Belfast City Council to consider Story Walk in park, altering intersection of Church Street and Northport Ave, Signing Day
BELFAST — The Belfast City Council will hold its regularly scheduled public meeting Tuesday evening, April 18, at 7 p.m., to address topics including a new part-time police officer, Co-op renovation fees, a story walk for Belfast City Park, and improvements to the intersection of Church Street and Northport Ave., among others.
The first agenda item is a request from Belfast Police Chief Robert Cormier for the Council confirm the hiring of Romel Corpuz as a part-time reserve officer for the department. Corpuz successfully completed his boards, PT test, background check, and Phase I and Phase II entry level training required by the Maine Criminal Justice Academy, according to Cormier’s request.
Cormier noted that Corpuz hopes to eventually transition to a full-time position with the department when one becomes available. Corpuz resides in Belfast with his wife and family.
The Belfast Community Co-op is asking the Council to waive $11,855 in building fees that are associated with their renovation project. The request comes from General Manager Doug Johnson, with the renovation project scheduled to begin in May, according to Herbig’s report.
The renovations will include making necessary upgrades to the current infrastructure, including electrical, plumbing, HVAC, security and fire prevention and detection, and operational safety, according to Johnson’s request. In addition to the upgrades needed, the Co-op is planning to add 33 percent more retail space.
Given that only the City Council has the authority to grant permit fee waivers, City staff are seeking the Council’s direction regarding the request. A representative from the Co-op will be available at the meeting to answer any questions.
A request from the Belfast Free Library and the Parks and Recreation Department to install a story walk in Belfast City Park, will also be heard at the meeting.
The proposal would include a 16-piece story walk in the park, which would consist of 16 aluminum frames enclosed in polycarbonate sheet to protect the book pages inside. The stations would allow library staff to install up to 32 pages of a short story “for families and children to enjoy,” Herbig’s report reads.
The cost associated with the project is estimated to be approximately $6,000, and would be funded with donations from First National Bank and the Friends of Belfast Library.
Parks and Recreation Director Norm Poirier and Library Director Steve Norman will be present at the meeting to answer questions.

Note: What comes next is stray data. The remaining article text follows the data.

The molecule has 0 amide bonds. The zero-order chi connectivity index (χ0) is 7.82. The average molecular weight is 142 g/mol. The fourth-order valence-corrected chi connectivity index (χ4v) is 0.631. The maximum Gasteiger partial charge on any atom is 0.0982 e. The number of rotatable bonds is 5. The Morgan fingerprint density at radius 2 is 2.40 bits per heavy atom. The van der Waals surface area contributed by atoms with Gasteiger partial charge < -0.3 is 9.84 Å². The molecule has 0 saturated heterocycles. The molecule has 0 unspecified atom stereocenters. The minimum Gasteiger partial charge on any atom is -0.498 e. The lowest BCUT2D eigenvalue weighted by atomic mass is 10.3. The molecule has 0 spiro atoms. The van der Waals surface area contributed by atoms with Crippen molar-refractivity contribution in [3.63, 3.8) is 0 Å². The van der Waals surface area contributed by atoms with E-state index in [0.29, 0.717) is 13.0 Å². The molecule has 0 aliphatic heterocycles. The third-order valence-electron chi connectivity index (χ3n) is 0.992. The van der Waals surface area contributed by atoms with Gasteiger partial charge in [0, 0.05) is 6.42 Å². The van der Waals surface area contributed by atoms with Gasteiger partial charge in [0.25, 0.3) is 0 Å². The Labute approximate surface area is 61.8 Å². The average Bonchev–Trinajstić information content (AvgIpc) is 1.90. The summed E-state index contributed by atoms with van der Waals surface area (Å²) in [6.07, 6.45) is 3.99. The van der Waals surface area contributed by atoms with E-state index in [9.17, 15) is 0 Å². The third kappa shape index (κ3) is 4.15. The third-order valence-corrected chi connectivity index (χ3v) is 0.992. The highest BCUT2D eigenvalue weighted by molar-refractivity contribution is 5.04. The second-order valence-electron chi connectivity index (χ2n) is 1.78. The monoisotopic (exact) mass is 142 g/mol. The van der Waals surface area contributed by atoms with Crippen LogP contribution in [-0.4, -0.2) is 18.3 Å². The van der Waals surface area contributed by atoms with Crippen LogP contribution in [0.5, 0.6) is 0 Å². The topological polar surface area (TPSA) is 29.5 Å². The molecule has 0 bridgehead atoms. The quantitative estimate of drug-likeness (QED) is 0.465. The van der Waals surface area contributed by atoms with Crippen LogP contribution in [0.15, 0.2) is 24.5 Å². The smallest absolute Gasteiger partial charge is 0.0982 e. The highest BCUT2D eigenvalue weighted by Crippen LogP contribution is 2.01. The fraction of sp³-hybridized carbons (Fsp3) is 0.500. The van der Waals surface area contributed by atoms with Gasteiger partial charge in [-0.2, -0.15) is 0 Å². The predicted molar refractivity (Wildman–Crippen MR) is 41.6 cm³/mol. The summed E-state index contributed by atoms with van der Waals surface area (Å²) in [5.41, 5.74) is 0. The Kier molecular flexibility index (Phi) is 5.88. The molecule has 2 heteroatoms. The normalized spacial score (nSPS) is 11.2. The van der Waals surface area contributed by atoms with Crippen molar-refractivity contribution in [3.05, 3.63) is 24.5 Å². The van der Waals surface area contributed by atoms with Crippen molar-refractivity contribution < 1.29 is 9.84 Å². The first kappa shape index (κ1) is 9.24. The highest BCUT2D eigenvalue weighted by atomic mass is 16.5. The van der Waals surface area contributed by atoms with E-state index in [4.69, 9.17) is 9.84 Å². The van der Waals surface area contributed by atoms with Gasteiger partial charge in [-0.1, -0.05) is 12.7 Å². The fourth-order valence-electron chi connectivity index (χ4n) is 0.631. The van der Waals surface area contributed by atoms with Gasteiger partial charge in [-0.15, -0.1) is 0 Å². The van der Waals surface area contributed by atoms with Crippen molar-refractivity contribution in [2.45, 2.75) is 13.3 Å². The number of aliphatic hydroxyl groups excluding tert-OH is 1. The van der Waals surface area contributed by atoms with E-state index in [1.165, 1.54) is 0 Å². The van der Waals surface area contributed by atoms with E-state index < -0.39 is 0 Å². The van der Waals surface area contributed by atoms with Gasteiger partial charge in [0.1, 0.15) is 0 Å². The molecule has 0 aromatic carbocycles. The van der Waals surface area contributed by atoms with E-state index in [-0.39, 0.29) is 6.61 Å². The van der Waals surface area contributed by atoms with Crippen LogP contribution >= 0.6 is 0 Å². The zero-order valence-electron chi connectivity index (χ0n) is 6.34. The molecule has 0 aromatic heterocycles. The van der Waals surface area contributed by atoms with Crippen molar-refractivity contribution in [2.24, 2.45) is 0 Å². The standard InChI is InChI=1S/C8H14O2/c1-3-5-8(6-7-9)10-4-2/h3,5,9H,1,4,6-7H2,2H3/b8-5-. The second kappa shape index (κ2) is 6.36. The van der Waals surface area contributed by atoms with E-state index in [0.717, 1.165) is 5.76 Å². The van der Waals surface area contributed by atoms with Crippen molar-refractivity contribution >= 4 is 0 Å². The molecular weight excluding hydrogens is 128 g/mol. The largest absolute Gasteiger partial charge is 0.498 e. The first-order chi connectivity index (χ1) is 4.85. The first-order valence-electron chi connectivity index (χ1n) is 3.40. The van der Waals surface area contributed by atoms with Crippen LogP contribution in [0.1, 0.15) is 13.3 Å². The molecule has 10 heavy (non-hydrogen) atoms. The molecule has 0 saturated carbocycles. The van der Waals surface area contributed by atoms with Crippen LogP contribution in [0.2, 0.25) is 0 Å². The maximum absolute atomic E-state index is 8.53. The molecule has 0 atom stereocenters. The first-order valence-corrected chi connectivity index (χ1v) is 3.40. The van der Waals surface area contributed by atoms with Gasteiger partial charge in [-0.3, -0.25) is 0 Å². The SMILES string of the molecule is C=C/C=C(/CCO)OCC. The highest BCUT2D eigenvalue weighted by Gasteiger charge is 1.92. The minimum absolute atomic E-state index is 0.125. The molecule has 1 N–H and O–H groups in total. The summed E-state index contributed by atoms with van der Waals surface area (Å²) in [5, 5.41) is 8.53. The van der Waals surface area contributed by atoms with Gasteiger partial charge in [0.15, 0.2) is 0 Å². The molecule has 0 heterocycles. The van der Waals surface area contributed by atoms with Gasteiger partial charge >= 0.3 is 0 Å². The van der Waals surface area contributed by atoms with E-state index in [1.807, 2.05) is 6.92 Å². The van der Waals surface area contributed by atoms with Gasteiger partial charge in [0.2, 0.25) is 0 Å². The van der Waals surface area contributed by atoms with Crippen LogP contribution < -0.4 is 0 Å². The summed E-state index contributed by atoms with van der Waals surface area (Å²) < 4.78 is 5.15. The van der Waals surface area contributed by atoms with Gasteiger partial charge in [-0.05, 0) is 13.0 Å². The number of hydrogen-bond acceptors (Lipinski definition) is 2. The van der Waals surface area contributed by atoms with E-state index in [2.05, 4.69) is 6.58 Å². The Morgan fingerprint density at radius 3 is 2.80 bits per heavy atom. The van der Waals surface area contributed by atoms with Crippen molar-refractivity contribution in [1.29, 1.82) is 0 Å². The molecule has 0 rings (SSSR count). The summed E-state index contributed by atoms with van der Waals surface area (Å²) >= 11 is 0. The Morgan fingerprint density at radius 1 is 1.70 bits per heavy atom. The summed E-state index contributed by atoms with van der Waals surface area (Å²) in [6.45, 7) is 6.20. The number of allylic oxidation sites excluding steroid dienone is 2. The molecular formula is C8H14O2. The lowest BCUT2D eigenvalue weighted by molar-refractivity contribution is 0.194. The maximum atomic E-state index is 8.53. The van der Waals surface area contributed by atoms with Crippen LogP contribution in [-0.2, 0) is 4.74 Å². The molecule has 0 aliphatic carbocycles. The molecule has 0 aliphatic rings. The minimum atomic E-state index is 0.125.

A Belfast resident, Carrie Pierce, is requesting the Council approve a facility use request for Steamboat Landing for Belfast Signing Day. Pierce is representing the local hearing impaired and deaf community, in making the request. The event would include conversations, practicing of signing skills, and games, taking place Sunday June 4, from 10 a.m. to 2 p.m.
It is noted in Herbig’s report that the request is from a small group, and the only thing they have requested is use of the park. Parks and Rec Director Poirier has recommended notifying the police department and providing additional trash cans and picnic tables for the event.
The Belfast Director of Code and Planning, Bub Fournier, is requesting the Council authorize the City engineer to redesign the intersection of Church Street and Northport Avenue.
The intersection is next to Belfast’s well-known James P. White House, which has been owned privately for years. For decades the previous owners allowed a small path to cut through the far end of the property to allow for pedestrians to safely cross the intersection, however the current owners have chosen to no longer allow such usage; instead, a large white fence to enclose the property was erected.
According to the report, the fence has made the intersection “unnavigable.”
“Currently the sidewalk on the northeast side of Church Street does not connect to the crosswalk across Northport Avenue, or any other pedestrian improvements in the vicinity,” wrote Herbig. “City staff, with input from the Belfast Pedestrian, Biking and Hiking Committee, other City officials, and the public, have considered how to best improve the intersection to meet the needs of the City and neighborhood. This is a prominent, iconic intersection with plenty of room to accommodate a good design that benefits everyone who uses it.”
Code and Planning staff have reportedly been working with the committee on “tactical urbanism” approaches with paint and bollards at different locations in town to improve pedestrian and vehicle infrastructure. The new design would also reportedly ease vehicular traffic at the intersection by making the angle of the turn closer to 90 degrees, which will force cars to slow down as they turn onto Church Street heading Northwest. “The angle of the existing intersection allows vehicles to make their turn comfortable at a higher speed than the area warrants.”
If approved by the Council, Code and Planning Director Fournier is requesting that a motion is made to expend up to $4,000 to hire the City Engineer to generate a design for the pedestrian and vehicular improvements at the intersection.
Later in the agenda, the Council will discuss a possible City-wide celebration of the 250th anniversary of the incorporation of the City of Belfast and City funding support.
A complete agenda is available to view, which includes relevant submitted documentation.
Erica Thoms can be reached at email@example.com